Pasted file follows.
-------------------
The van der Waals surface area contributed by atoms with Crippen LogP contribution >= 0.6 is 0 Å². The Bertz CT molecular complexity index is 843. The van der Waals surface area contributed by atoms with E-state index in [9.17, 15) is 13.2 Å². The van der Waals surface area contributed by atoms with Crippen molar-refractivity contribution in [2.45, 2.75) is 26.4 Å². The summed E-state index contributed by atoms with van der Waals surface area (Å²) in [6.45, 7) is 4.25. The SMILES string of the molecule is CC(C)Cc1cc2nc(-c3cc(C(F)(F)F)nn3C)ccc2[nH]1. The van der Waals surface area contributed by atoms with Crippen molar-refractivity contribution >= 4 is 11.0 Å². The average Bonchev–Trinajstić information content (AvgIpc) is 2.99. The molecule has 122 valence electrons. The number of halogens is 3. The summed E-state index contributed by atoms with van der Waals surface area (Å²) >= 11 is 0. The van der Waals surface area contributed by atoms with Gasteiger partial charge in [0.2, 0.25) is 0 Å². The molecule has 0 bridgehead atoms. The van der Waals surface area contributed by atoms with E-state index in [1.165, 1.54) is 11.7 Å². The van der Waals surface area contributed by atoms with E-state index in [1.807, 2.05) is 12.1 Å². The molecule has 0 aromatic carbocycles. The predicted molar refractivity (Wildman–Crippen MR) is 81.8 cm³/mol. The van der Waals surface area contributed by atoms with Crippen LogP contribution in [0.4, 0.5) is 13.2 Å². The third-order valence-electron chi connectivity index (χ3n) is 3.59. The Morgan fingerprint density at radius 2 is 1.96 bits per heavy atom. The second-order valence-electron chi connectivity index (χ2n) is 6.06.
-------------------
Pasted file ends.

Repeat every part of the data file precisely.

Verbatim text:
The van der Waals surface area contributed by atoms with Crippen LogP contribution >= 0.6 is 0 Å². The Bertz CT molecular complexity index is 843. The van der Waals surface area contributed by atoms with E-state index in [9.17, 15) is 13.2 Å². The van der Waals surface area contributed by atoms with Crippen molar-refractivity contribution in [2.45, 2.75) is 26.4 Å². The summed E-state index contributed by atoms with van der Waals surface area (Å²) in [6.45, 7) is 4.25. The SMILES string of the molecule is CC(C)Cc1cc2nc(-c3cc(C(F)(F)F)nn3C)ccc2[nH]1. The van der Waals surface area contributed by atoms with Crippen molar-refractivity contribution >= 4 is 11.0 Å². The average Bonchev–Trinajstić information content (AvgIpc) is 2.99. The molecule has 122 valence electrons. The number of halogens is 3. The summed E-state index contributed by atoms with van der Waals surface area (Å²) >= 11 is 0. The van der Waals surface area contributed by atoms with Gasteiger partial charge in [0.2, 0.25) is 0 Å². The molecule has 0 bridgehead atoms. The van der Waals surface area contributed by atoms with E-state index in [1.165, 1.54) is 11.7 Å². The van der Waals surface area contributed by atoms with E-state index in [1.807, 2.05) is 12.1 Å². The molecule has 0 aromatic carbocycles. The predicted molar refractivity (Wildman–Crippen MR) is 81.8 cm³/mol. The van der Waals surface area contributed by atoms with Crippen LogP contribution in [0.4, 0.5) is 13.2 Å². The third-order valence-electron chi connectivity index (χ3n) is 3.59. The Morgan fingerprint density at radius 2 is 1.96 bits per heavy atom. The second-order valence-electron chi connectivity index (χ2n) is 6.06.